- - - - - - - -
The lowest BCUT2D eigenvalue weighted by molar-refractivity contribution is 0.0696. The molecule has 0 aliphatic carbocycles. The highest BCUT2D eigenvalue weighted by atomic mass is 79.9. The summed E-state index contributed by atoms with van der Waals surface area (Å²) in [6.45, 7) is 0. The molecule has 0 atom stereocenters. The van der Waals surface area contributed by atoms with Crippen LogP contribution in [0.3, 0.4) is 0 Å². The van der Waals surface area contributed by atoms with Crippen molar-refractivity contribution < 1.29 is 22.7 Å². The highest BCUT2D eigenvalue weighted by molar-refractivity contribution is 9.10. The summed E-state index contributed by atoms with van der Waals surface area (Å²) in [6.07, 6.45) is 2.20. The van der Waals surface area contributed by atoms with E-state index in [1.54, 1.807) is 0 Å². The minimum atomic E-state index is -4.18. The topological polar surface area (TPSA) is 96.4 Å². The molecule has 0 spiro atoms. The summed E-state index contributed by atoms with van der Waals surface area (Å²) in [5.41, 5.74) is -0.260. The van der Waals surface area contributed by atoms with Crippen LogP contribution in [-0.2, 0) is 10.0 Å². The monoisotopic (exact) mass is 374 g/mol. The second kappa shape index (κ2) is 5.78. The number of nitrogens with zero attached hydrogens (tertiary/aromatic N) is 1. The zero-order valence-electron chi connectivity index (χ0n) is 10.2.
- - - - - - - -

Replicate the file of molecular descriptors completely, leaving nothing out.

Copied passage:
The lowest BCUT2D eigenvalue weighted by molar-refractivity contribution is 0.0696. The molecule has 0 aliphatic carbocycles. The highest BCUT2D eigenvalue weighted by atomic mass is 79.9. The summed E-state index contributed by atoms with van der Waals surface area (Å²) in [6.45, 7) is 0. The molecule has 0 atom stereocenters. The van der Waals surface area contributed by atoms with Crippen LogP contribution in [0.3, 0.4) is 0 Å². The van der Waals surface area contributed by atoms with Crippen molar-refractivity contribution < 1.29 is 22.7 Å². The highest BCUT2D eigenvalue weighted by molar-refractivity contribution is 9.10. The summed E-state index contributed by atoms with van der Waals surface area (Å²) in [6.07, 6.45) is 2.20. The van der Waals surface area contributed by atoms with E-state index in [1.54, 1.807) is 0 Å². The minimum atomic E-state index is -4.18. The topological polar surface area (TPSA) is 96.4 Å². The molecule has 0 spiro atoms. The summed E-state index contributed by atoms with van der Waals surface area (Å²) in [5.41, 5.74) is -0.260. The van der Waals surface area contributed by atoms with Crippen LogP contribution in [-0.2, 0) is 10.0 Å². The monoisotopic (exact) mass is 374 g/mol. The second kappa shape index (κ2) is 5.78. The number of nitrogens with zero attached hydrogens (tertiary/aromatic N) is 1. The zero-order valence-electron chi connectivity index (χ0n) is 10.2.